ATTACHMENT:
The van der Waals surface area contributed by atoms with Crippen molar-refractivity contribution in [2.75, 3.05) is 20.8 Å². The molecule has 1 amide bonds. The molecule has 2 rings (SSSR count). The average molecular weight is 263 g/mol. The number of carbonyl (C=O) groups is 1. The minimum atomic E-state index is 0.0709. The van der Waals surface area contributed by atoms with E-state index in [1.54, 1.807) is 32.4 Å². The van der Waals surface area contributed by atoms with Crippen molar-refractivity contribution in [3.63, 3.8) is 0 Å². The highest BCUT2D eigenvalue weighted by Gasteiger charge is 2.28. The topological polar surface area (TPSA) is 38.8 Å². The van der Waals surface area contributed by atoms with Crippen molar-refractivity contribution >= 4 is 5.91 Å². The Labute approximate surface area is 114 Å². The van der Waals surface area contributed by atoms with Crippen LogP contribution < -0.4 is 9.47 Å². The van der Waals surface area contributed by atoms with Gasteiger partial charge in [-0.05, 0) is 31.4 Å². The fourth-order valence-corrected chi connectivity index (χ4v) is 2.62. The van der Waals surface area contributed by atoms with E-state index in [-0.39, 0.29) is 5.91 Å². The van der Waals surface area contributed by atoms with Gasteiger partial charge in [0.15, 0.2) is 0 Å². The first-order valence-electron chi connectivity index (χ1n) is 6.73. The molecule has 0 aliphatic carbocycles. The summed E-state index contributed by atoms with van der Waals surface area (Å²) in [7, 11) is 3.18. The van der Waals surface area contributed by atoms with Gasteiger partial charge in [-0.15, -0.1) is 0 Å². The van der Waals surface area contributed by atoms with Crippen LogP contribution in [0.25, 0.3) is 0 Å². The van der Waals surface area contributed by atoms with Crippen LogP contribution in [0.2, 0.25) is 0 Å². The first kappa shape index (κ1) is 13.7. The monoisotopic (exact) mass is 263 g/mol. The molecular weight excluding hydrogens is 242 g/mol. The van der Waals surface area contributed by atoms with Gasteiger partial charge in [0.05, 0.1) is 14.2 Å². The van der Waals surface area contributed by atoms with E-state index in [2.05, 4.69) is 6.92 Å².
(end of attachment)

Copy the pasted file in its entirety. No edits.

The van der Waals surface area contributed by atoms with Crippen molar-refractivity contribution in [2.75, 3.05) is 20.8 Å². The molecule has 1 amide bonds. The molecule has 2 rings (SSSR count). The average molecular weight is 263 g/mol. The number of carbonyl (C=O) groups is 1. The minimum atomic E-state index is 0.0709. The van der Waals surface area contributed by atoms with E-state index in [1.54, 1.807) is 32.4 Å². The van der Waals surface area contributed by atoms with Crippen molar-refractivity contribution in [3.63, 3.8) is 0 Å². The highest BCUT2D eigenvalue weighted by Gasteiger charge is 2.28. The topological polar surface area (TPSA) is 38.8 Å². The van der Waals surface area contributed by atoms with Crippen molar-refractivity contribution >= 4 is 5.91 Å². The Labute approximate surface area is 114 Å². The van der Waals surface area contributed by atoms with Crippen LogP contribution < -0.4 is 9.47 Å². The van der Waals surface area contributed by atoms with Gasteiger partial charge in [-0.05, 0) is 31.4 Å². The fourth-order valence-corrected chi connectivity index (χ4v) is 2.62. The van der Waals surface area contributed by atoms with E-state index in [-0.39, 0.29) is 5.91 Å². The van der Waals surface area contributed by atoms with Gasteiger partial charge in [0.15, 0.2) is 0 Å². The first-order valence-electron chi connectivity index (χ1n) is 6.73. The molecule has 0 aliphatic carbocycles. The summed E-state index contributed by atoms with van der Waals surface area (Å²) in [7, 11) is 3.18. The van der Waals surface area contributed by atoms with Gasteiger partial charge in [-0.15, -0.1) is 0 Å². The van der Waals surface area contributed by atoms with Crippen LogP contribution in [0.25, 0.3) is 0 Å². The van der Waals surface area contributed by atoms with Crippen LogP contribution in [0.2, 0.25) is 0 Å². The first kappa shape index (κ1) is 13.7. The monoisotopic (exact) mass is 263 g/mol. The molecular weight excluding hydrogens is 242 g/mol. The van der Waals surface area contributed by atoms with Gasteiger partial charge in [0.05, 0.1) is 14.2 Å². The van der Waals surface area contributed by atoms with E-state index in [2.05, 4.69) is 6.92 Å².